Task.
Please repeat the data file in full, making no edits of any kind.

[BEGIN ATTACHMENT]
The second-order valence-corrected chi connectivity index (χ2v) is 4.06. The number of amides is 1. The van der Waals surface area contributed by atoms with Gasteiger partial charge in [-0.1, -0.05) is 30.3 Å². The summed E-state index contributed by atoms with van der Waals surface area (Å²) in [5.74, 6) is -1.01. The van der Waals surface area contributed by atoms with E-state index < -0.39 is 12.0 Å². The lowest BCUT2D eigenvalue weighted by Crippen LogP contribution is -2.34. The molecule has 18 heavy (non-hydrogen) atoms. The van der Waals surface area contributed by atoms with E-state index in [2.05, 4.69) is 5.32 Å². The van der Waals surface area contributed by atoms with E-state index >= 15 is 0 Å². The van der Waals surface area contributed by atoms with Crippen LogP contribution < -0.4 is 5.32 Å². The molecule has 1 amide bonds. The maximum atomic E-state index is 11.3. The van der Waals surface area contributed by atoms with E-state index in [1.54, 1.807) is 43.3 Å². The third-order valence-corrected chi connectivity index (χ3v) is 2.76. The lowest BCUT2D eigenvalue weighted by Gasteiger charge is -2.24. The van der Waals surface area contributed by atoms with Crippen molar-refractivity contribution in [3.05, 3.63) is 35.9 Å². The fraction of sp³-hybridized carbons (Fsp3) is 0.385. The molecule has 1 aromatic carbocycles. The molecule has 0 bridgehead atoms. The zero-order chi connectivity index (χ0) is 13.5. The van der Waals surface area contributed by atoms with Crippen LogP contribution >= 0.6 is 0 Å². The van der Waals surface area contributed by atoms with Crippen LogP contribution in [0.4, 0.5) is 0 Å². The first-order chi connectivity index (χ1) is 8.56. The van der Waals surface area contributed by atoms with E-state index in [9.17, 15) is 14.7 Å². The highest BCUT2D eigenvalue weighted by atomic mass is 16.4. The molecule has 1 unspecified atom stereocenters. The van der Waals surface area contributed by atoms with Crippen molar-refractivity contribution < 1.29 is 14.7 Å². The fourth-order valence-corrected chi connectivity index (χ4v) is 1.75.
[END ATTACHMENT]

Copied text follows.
The second-order valence-corrected chi connectivity index (χ2v) is 4.06. The number of amides is 1. The van der Waals surface area contributed by atoms with Gasteiger partial charge in [-0.1, -0.05) is 30.3 Å². The summed E-state index contributed by atoms with van der Waals surface area (Å²) in [5.74, 6) is -1.01. The van der Waals surface area contributed by atoms with E-state index < -0.39 is 12.0 Å². The lowest BCUT2D eigenvalue weighted by Crippen LogP contribution is -2.34. The molecule has 18 heavy (non-hydrogen) atoms. The van der Waals surface area contributed by atoms with E-state index in [2.05, 4.69) is 5.32 Å². The van der Waals surface area contributed by atoms with E-state index >= 15 is 0 Å². The van der Waals surface area contributed by atoms with Crippen LogP contribution < -0.4 is 5.32 Å². The molecule has 1 amide bonds. The maximum atomic E-state index is 11.3. The van der Waals surface area contributed by atoms with E-state index in [1.54, 1.807) is 43.3 Å². The third-order valence-corrected chi connectivity index (χ3v) is 2.76. The lowest BCUT2D eigenvalue weighted by Gasteiger charge is -2.24. The van der Waals surface area contributed by atoms with Crippen molar-refractivity contribution in [3.05, 3.63) is 35.9 Å². The fraction of sp³-hybridized carbons (Fsp3) is 0.385. The molecule has 1 aromatic carbocycles. The molecule has 0 bridgehead atoms. The zero-order chi connectivity index (χ0) is 13.5. The van der Waals surface area contributed by atoms with Crippen LogP contribution >= 0.6 is 0 Å². The van der Waals surface area contributed by atoms with Crippen LogP contribution in [0.4, 0.5) is 0 Å². The first-order chi connectivity index (χ1) is 8.56. The van der Waals surface area contributed by atoms with E-state index in [9.17, 15) is 14.7 Å². The highest BCUT2D eigenvalue weighted by atomic mass is 16.4. The molecule has 1 unspecified atom stereocenters. The van der Waals surface area contributed by atoms with Crippen molar-refractivity contribution < 1.29 is 14.7 Å². The fourth-order valence-corrected chi connectivity index (χ4v) is 1.75.